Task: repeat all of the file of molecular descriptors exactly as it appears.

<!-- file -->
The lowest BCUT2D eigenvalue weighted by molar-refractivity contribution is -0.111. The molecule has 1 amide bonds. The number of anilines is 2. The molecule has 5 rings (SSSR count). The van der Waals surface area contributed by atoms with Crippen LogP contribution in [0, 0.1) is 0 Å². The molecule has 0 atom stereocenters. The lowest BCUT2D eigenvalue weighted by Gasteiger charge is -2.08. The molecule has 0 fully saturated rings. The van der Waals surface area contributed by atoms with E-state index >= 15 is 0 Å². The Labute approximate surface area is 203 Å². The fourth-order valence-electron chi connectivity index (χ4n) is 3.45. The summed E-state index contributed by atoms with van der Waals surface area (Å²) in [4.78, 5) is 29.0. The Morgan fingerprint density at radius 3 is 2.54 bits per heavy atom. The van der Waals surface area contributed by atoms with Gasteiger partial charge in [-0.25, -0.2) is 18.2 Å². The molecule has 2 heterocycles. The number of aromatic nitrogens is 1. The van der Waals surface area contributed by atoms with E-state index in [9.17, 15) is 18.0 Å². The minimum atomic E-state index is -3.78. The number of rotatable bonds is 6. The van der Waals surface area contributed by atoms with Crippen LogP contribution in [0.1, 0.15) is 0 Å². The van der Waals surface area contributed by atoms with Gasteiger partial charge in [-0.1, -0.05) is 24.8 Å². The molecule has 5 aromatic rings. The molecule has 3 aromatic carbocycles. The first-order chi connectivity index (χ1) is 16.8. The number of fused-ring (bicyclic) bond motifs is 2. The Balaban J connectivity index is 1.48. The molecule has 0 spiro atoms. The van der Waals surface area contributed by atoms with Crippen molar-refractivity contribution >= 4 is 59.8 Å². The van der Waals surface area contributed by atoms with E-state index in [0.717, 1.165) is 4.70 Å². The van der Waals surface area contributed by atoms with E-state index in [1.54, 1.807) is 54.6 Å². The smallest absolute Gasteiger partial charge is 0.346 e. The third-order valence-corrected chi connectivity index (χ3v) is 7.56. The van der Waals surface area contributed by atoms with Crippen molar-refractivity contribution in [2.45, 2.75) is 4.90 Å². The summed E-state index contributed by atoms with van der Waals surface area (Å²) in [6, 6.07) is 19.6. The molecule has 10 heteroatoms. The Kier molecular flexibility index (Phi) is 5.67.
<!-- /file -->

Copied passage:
The lowest BCUT2D eigenvalue weighted by molar-refractivity contribution is -0.111. The molecule has 1 amide bonds. The number of anilines is 2. The molecule has 5 rings (SSSR count). The van der Waals surface area contributed by atoms with Crippen LogP contribution in [0, 0.1) is 0 Å². The molecule has 0 atom stereocenters. The lowest BCUT2D eigenvalue weighted by Gasteiger charge is -2.08. The molecule has 0 fully saturated rings. The van der Waals surface area contributed by atoms with E-state index >= 15 is 0 Å². The Labute approximate surface area is 203 Å². The fourth-order valence-electron chi connectivity index (χ4n) is 3.45. The summed E-state index contributed by atoms with van der Waals surface area (Å²) in [4.78, 5) is 29.0. The Morgan fingerprint density at radius 3 is 2.54 bits per heavy atom. The van der Waals surface area contributed by atoms with Gasteiger partial charge in [-0.25, -0.2) is 18.2 Å². The molecule has 2 heterocycles. The number of aromatic nitrogens is 1. The van der Waals surface area contributed by atoms with E-state index in [9.17, 15) is 18.0 Å². The minimum atomic E-state index is -3.78. The number of rotatable bonds is 6. The van der Waals surface area contributed by atoms with Crippen LogP contribution in [0.1, 0.15) is 0 Å². The van der Waals surface area contributed by atoms with Gasteiger partial charge in [-0.1, -0.05) is 24.8 Å². The molecule has 5 aromatic rings. The molecule has 3 aromatic carbocycles. The first-order chi connectivity index (χ1) is 16.8. The number of fused-ring (bicyclic) bond motifs is 2. The Balaban J connectivity index is 1.48. The molecule has 0 spiro atoms. The van der Waals surface area contributed by atoms with Crippen molar-refractivity contribution >= 4 is 59.8 Å². The van der Waals surface area contributed by atoms with E-state index in [0.717, 1.165) is 4.70 Å². The van der Waals surface area contributed by atoms with E-state index in [1.54, 1.807) is 54.6 Å². The smallest absolute Gasteiger partial charge is 0.346 e. The third-order valence-corrected chi connectivity index (χ3v) is 7.56. The van der Waals surface area contributed by atoms with Crippen molar-refractivity contribution in [2.45, 2.75) is 4.90 Å². The summed E-state index contributed by atoms with van der Waals surface area (Å²) in [6, 6.07) is 19.6. The molecule has 10 heteroatoms. The Kier molecular flexibility index (Phi) is 5.67.